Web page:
By Beth Ann Downey
To help raise awareness locally on World Asthma Day, the Blair County Respiratory Disease Society will hold theiritsnyone who wants to learn more about allergies and asthma and how not to let their symptoms run their lives.
The Asthma and Allergy Conference, featuring presentations from local physicians and specialists, will take place at 6 p.m. Tuesday at the Altoona Regional Health System, on the sixth floor in the Magee Lecture Hall.
Rachel Derby, development director for the society, said attendees in the past have been everyone from allergy and asthma patients and their families to professionals, caregivers and nursing students. She added that there are many opportunities to ask questions, as well as the opportunity to meet with the pharmaceutical companies who manufacture various treatments.
"It's a unique opportunity to get a professional perspective on an issue," she said. "They can get [information] from the horse's mouth, what the medications are and what they can do."
If you go
What: Asthma and Allergy Conference, sponsored by the Blair County Respiratory Disease Society
When: 6 p.m. Tuesday
Where: Altoona Regional Health System, sixth floor in the Magee Lecture Hall
Details: Event is free and open to the public
Presentations will be given by Dr. Jeffrey Rosch, a physician with Central PA Asthma and Allergy Care; Dr. George Zlupko, a physician at the Lung Disease Center of Central Pennsylvania; and Dr. Timothy Lucas, a lung specialist who is the medical director of the ARHS Institute for Sleep Medicine.
Rosch has been involved with the annual event since it first began, and feels it provides a very important service to the area. He will speak primarily about the care of asthma, but also about the most recent advancements in medicines and treatments for both child patients and adults.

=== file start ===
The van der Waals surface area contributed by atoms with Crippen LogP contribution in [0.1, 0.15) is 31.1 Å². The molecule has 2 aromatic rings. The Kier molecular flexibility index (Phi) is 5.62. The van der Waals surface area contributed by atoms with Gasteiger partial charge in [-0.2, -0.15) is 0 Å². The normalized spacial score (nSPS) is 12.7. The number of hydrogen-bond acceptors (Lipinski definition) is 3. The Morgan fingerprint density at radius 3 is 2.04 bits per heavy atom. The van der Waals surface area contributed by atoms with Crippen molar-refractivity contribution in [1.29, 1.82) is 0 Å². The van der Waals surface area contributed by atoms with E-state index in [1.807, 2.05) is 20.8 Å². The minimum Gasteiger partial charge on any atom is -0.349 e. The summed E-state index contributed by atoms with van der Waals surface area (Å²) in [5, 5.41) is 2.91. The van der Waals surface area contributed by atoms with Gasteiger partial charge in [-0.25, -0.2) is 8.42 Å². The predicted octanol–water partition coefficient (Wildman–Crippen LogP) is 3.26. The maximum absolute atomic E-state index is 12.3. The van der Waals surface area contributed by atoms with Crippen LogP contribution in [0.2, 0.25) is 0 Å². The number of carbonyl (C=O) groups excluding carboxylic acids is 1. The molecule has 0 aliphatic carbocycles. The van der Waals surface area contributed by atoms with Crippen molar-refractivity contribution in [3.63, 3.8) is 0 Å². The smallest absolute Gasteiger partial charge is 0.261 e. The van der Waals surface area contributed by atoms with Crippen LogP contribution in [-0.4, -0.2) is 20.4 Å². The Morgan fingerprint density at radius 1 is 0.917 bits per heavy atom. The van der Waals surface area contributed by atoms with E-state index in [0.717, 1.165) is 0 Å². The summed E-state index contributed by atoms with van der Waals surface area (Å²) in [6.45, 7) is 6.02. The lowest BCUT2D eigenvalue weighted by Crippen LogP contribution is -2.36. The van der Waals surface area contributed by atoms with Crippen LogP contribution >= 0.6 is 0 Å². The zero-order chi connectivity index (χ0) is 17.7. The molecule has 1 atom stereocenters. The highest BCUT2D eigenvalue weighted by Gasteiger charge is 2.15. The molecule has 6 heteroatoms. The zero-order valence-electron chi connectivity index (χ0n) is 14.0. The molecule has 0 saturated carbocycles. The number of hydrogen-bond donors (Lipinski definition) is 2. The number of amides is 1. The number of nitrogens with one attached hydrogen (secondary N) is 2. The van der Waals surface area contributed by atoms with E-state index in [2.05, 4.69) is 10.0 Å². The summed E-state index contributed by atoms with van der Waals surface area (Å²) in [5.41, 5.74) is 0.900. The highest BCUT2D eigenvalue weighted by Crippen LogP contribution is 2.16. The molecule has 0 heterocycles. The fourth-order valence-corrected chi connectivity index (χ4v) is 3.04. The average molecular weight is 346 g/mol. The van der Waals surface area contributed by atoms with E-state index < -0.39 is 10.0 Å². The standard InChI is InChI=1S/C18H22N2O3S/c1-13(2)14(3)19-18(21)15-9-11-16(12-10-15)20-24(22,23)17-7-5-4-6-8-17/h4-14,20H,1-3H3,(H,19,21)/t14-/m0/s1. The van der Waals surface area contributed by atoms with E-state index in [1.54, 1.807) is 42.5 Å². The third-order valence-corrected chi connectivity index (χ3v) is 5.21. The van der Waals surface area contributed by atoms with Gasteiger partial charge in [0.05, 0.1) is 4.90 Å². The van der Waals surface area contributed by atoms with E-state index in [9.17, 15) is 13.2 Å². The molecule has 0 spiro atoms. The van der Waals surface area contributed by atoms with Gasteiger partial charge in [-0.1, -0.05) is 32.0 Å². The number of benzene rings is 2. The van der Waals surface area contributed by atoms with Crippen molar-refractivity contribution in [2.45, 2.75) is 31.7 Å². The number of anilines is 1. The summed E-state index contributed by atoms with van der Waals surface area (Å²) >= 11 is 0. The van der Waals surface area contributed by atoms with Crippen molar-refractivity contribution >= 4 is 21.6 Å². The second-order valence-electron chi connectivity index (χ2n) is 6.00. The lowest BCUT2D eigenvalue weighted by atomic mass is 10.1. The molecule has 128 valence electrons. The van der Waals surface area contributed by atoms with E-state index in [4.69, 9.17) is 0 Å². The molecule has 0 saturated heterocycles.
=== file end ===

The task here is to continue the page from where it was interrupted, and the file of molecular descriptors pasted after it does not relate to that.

Rosch also hopes to provide attendees with a forum-like atmosphere, where anyone affected by these two conditions can have questions answered and have the opportunity to interact with other people experiencing similar problems .
"We really try to make it informative, but interactive so that everybody can participate," he said. "We really like two-way interaction. ... We'd much prefer dialogue than a monologue."
Though he will speak about specific medications, like a new brand for severe sufferers called Xolair, and a heat therapy called Bronchial Thermoplasty, he ensures that the event gives people the opportunity to learn from a series of non-biased presentations.
"We're not trying to push one treatment or another, just give people better information so they can take a better part in their care," he said.
Mirror Staff Writer Beth Ann Downey is at 946-7520.